Search Blog  

Newsletter Subscription
* indicates required field
*
*
Captcha



Blog Archive
 

You Don't Have to Be Close to Feel Sad

Category: 

Grieving Process

Posted On: Mar 17, 2017

You Don't Have to Be Close to Feel Sad

Discussions of grief are almost exclusively framed around the idea of a strong relationship with the deceased. There seems to be this idea that unless you're intimately acquainted with someone, you don't grieve. That couldn't be further from the truth. It neglects the natural empathy of human beings, for one thing. Most of us are easily able to empathize, or at least sympathize, with the sorrow of others. We are also able to feel sadness over the loss of someone we don't know that well.

You Mourn People in Your Daily Life

Say you're a stylist who learns that a favored client recently passed away. Perhaps you're a nurse on the dialysis ward, and one of your patients succumbs to kidney disease. The mail carrier, the neighborhood policeman, the elderly lady who shops for groceries at the same time every week—these are the people you see in your day-to-day life. You aren't terribly close—they aren't your best friends or members of your family—but you know them, you have affection for them, and so, of course, you're sad when they pass.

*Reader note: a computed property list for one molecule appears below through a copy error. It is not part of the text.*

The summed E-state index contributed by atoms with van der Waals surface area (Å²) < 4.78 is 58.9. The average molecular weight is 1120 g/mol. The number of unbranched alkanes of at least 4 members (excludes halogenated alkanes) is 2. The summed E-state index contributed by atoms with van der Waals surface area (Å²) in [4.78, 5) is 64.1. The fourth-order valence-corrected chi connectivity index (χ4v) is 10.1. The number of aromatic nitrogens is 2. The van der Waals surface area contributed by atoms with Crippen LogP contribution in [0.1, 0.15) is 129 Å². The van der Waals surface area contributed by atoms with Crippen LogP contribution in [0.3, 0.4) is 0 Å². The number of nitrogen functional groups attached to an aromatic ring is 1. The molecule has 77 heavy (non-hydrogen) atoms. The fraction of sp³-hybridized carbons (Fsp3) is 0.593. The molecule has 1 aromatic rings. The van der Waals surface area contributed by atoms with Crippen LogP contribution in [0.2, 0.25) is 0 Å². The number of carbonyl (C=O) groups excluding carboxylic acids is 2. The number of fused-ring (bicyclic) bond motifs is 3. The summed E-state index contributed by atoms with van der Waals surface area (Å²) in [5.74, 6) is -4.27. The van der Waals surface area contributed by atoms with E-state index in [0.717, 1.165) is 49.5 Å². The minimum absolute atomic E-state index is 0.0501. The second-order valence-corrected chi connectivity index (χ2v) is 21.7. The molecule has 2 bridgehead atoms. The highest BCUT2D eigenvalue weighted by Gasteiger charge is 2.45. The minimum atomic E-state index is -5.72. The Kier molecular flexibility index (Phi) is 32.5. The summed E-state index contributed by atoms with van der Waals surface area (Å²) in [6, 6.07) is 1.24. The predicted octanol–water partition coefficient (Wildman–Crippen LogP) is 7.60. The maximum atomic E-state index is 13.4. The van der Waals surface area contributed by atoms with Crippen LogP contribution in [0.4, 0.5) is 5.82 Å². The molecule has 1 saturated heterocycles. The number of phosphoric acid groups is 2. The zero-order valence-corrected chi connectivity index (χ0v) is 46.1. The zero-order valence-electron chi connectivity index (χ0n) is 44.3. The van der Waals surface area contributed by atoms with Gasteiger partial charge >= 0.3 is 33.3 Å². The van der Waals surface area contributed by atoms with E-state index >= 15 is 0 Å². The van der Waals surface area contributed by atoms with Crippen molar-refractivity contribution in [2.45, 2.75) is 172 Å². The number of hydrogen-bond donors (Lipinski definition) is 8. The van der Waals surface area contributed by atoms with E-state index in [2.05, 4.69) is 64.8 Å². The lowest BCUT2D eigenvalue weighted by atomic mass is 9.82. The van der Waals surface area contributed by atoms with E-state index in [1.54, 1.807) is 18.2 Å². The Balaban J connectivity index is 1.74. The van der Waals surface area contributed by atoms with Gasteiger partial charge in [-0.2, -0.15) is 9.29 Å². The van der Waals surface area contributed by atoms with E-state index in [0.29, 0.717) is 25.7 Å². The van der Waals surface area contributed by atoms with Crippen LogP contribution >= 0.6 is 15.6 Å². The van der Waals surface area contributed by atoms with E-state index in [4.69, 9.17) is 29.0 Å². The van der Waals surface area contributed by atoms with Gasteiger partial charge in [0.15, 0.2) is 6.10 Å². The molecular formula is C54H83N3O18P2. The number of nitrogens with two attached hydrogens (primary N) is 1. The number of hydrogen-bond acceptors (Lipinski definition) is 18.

Approaching the Survivors

Losing an acquaintance still hurts. One of the kindest things you can do is to reach out to the survivors left behind. However, this is a trickier and more delicate situation than comforting close friends and relatives after a death. You can still reach out; it's just a slightly more formal endeavor. If you don't know the surviving family at all, then you might want to consider simply sending something in your stead—food, a flower arrangement, fruit, or even a note. If you're acquainted with the survivors, then feel free to call, offer your condolences, ask if they need anything, and perhaps make plans to visit or attend the funeral services.

A Different Type of Grief

The bereavement you experience following the death of a casual friend or acquaintance is distinct from the pain you feel after losing someone close to you. It's gentler, softer, and more mellow because you have perspective and distance. You're still affected, but it's likely not overwhelming—and that's okay. You still feel for the deceased and her or his family.

Grief doesn't have boundaries. As humans, we're capable of grieving in a variety of situations, for a variety of different people and things. That's why we mourn our animals and cry for people we've never met.